Letter from the Police Federation of England
and Wales to Mr J Woodcock, Operational Policing Unit, Home Office
I refer to your letter of 7 March and attached
We have been asked to provide views on proposals
to amend Section 40(1)(b) of the Police and Criminal Evidence
Act 1984 (PACE), that would allow reviews of detention before
charge, to be conducted by way of video links or over the telephone.
The policy of the Police Federation of England
and Wales is clear. We do not support any form of "remote"
review of custody, except in cases of emergency which is already
The proposed changes will dramatically alter
the safeguards that Parliament introduced and intended. These
safeguards provide suspects and their representatives with protections
and rights. They are linked closely to accountability and we believe
that your proposals strike against the very heart of purpose of
the Act itself and the associated Codes of practice.
Whilst acknowledging that Information Technology
can provide substantial benefits, we would contend, that adoption
of the proposal is not one of them. In an every-increasing litigious
society, "Best Value" will not be provided by removing
or diluting legislated provisions affecting Custody. Review Officers
need to experience the atmosphere of custody areas to conduct
effective reviews and to physically inspect and review all custody
Custody Suites no less than any other policing
area demands more rather than less active supervision as ably
illustrated in the death in custody of two Essex prisoners (Linford
and Edwards) some 18 months ago and of the subsequent inquiries'
criticism of the level of supervision. Leadership and remote supervision
from a distance, by way of the telephone or video link will not
provide the operational or resource benefits suggested, least
of all Lord Chief Justice Bingham clearly regards such practice
The Police Federation are not opposed to the
establishment of Central Review Cadres. Indeed we were very supportive
of the same, when the Home Office Working Group on which we were
represented provided recommendations that were accepted by the
Police Advisory Board. Such Cadres can advance levels of expertise
in the complex, challenging and onerous roles associated with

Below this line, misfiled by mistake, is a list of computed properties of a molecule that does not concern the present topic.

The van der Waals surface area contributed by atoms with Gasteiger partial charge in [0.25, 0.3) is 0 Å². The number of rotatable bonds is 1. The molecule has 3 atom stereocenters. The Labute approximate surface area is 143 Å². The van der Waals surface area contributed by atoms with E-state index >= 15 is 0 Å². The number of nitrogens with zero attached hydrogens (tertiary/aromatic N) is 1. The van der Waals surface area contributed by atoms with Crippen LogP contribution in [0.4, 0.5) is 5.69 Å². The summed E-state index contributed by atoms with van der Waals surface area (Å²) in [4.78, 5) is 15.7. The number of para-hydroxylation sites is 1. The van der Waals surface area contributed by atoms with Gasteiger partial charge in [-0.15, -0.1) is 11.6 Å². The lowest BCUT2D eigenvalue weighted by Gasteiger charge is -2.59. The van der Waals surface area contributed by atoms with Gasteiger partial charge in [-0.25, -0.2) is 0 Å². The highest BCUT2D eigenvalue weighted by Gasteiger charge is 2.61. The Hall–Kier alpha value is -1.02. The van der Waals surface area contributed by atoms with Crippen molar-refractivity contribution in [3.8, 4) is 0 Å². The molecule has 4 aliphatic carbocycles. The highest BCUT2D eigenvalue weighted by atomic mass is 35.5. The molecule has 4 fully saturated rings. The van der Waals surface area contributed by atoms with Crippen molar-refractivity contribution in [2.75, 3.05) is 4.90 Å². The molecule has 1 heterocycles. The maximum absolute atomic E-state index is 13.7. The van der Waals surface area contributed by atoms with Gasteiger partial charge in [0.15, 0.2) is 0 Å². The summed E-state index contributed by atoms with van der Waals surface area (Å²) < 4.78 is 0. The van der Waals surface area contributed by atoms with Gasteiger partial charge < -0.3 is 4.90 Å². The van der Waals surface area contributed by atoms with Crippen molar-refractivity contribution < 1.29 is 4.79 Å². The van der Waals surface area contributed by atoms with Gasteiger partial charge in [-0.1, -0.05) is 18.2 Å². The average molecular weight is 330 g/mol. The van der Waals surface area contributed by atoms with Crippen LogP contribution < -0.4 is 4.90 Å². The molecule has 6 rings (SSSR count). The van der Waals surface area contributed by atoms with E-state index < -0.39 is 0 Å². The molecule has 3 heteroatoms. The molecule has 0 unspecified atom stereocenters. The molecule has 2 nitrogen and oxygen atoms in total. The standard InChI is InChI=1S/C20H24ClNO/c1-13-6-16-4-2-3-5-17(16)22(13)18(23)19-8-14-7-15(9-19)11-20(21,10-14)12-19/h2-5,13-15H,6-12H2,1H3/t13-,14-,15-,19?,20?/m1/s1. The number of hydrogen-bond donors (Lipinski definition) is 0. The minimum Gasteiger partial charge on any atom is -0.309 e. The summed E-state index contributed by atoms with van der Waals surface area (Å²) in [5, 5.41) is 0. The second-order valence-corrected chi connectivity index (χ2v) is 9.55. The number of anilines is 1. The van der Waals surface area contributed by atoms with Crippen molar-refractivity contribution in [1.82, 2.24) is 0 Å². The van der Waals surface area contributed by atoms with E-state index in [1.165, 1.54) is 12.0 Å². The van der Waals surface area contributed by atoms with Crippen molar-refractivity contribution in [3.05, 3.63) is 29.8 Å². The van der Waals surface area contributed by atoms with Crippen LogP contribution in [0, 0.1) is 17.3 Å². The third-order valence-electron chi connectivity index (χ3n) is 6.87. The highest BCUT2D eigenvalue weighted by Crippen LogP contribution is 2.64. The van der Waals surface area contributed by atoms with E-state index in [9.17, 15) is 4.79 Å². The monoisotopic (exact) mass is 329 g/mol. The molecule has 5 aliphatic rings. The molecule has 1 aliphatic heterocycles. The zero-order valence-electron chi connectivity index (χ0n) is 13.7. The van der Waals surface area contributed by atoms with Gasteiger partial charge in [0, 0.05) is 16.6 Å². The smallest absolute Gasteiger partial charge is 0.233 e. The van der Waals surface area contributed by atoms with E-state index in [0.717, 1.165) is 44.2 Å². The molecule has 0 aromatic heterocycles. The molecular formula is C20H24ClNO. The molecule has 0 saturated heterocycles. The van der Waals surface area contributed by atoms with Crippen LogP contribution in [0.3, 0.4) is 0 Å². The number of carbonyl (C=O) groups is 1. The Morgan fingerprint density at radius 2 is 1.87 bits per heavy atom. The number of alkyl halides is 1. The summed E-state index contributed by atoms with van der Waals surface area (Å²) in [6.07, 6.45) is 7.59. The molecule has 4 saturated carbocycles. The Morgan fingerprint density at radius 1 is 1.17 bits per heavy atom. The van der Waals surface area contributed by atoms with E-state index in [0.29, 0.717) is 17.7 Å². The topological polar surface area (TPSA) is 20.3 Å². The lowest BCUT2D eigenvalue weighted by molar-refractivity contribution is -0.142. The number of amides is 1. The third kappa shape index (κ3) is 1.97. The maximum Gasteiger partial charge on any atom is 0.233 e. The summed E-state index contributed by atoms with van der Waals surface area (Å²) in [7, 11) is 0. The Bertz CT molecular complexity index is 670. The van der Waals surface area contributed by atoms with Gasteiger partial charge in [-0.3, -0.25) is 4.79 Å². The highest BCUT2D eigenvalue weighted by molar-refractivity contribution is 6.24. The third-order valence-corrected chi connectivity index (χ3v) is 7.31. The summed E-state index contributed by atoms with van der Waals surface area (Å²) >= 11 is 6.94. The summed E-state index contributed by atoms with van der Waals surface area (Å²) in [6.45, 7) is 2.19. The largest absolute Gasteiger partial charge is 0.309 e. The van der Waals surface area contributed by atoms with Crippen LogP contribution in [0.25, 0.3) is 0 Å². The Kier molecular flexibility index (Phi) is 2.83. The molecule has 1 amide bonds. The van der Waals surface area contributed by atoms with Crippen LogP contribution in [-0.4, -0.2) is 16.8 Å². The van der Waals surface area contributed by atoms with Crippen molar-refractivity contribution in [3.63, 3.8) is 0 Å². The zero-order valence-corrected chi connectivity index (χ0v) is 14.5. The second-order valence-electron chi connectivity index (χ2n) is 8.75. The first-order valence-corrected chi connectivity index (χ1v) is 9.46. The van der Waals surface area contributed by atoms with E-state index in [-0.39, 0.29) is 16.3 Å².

the application of PACE.
It is further interesting to note that following
the Judicial Review, (referred to in the paper and funded by the
Police Federation), forces who had been conducting an increasing
number of telephone reviews stopped doing so. Many of those forces
are now managing custody matters more effectively by making use
of the current provisions, allowing reviews to be delayed, others
are bringing reviews forward. Whilst we would not support bringing
a review forward by such a period of time to make it superfluous,
we do recognise that in exceptional circumstances when the Review
Officer is not available as opposed to not on duty, such practice
is both lawful and appropriate.
In brief we view these proposals as cost saving
measures only at the expense of proper care and conduct of the
rights of a detained person and moreover in an area of policing
where the risks for all are great. We therefore do not support
the proposals to change and would strongly resist them.
In support of our resistance, we shall of course
also rely considerably upon associated elements in the application
of the Human Rights Act with regard to both the suspect and Police
Officers, as well as the views of the Police Complaints Authority
as contained in their report addressing "Deaths in Custody"
and of their continuing interest in this field. Indeed it is relevant
to note the PCA states that when conducting a Review, the Review
speak to the detained person;
speak to the appropriate adult (where applicable);
speak to the Police Surgeon (where applicable);
speak to the Officer in the Case;
speak to the Custody Officer;
read the Custody Record;
consider co-accused (where applicable);
speak to solicitor of detained person and take representations;
consider hours in custody;
consider diligence and expeditiousness of enquiry;
consider necessity for continuing detention/bail/release.
Only after all of this will the Review Officer
determine whether they are able to authorise further detention.
This cannot and should not be seen as a paper exercise.
In conclusion whilst I am happy for you to circulate
this response I trust our position is clear and is sufficiently
persuasive for you and for Government not to pursue this proposal
further. Should you require further information please do not
hesitate to contact me.
24 March 2000